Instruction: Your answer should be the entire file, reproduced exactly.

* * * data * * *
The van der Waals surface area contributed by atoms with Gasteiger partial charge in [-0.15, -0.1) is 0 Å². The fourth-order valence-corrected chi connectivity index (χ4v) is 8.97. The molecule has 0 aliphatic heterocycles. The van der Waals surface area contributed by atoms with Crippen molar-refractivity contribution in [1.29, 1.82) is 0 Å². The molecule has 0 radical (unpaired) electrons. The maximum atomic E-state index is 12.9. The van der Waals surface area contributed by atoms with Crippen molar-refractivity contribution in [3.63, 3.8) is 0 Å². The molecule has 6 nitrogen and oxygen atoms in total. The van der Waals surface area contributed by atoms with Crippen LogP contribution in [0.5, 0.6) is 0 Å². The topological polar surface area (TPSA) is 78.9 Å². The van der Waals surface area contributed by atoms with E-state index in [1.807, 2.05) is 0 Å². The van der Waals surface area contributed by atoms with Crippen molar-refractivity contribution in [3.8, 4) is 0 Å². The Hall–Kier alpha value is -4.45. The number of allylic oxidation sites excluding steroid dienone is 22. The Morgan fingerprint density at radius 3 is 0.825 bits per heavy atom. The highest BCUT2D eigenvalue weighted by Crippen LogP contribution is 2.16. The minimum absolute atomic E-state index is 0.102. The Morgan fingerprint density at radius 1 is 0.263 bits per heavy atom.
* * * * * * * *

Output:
The van der Waals surface area contributed by atoms with Gasteiger partial charge in [-0.15, -0.1) is 0 Å². The fourth-order valence-corrected chi connectivity index (χ4v) is 8.97. The molecule has 0 aliphatic heterocycles. The van der Waals surface area contributed by atoms with Crippen molar-refractivity contribution in [1.29, 1.82) is 0 Å². The molecule has 0 radical (unpaired) electrons. The maximum atomic E-state index is 12.9. The van der Waals surface area contributed by atoms with Crippen molar-refractivity contribution in [3.63, 3.8) is 0 Å². The molecule has 6 nitrogen and oxygen atoms in total. The van der Waals surface area contributed by atoms with Crippen LogP contribution in [0.5, 0.6) is 0 Å². The topological polar surface area (TPSA) is 78.9 Å². The van der Waals surface area contributed by atoms with E-state index in [1.807, 2.05) is 0 Å². The van der Waals surface area contributed by atoms with Crippen molar-refractivity contribution in [3.8, 4) is 0 Å². The Hall–Kier alpha value is -4.45. The number of allylic oxidation sites excluding steroid dienone is 22. The Morgan fingerprint density at radius 3 is 0.825 bits per heavy atom. The highest BCUT2D eigenvalue weighted by Crippen LogP contribution is 2.16. The minimum absolute atomic E-state index is 0.102. The Morgan fingerprint density at radius 1 is 0.263 bits per heavy atom.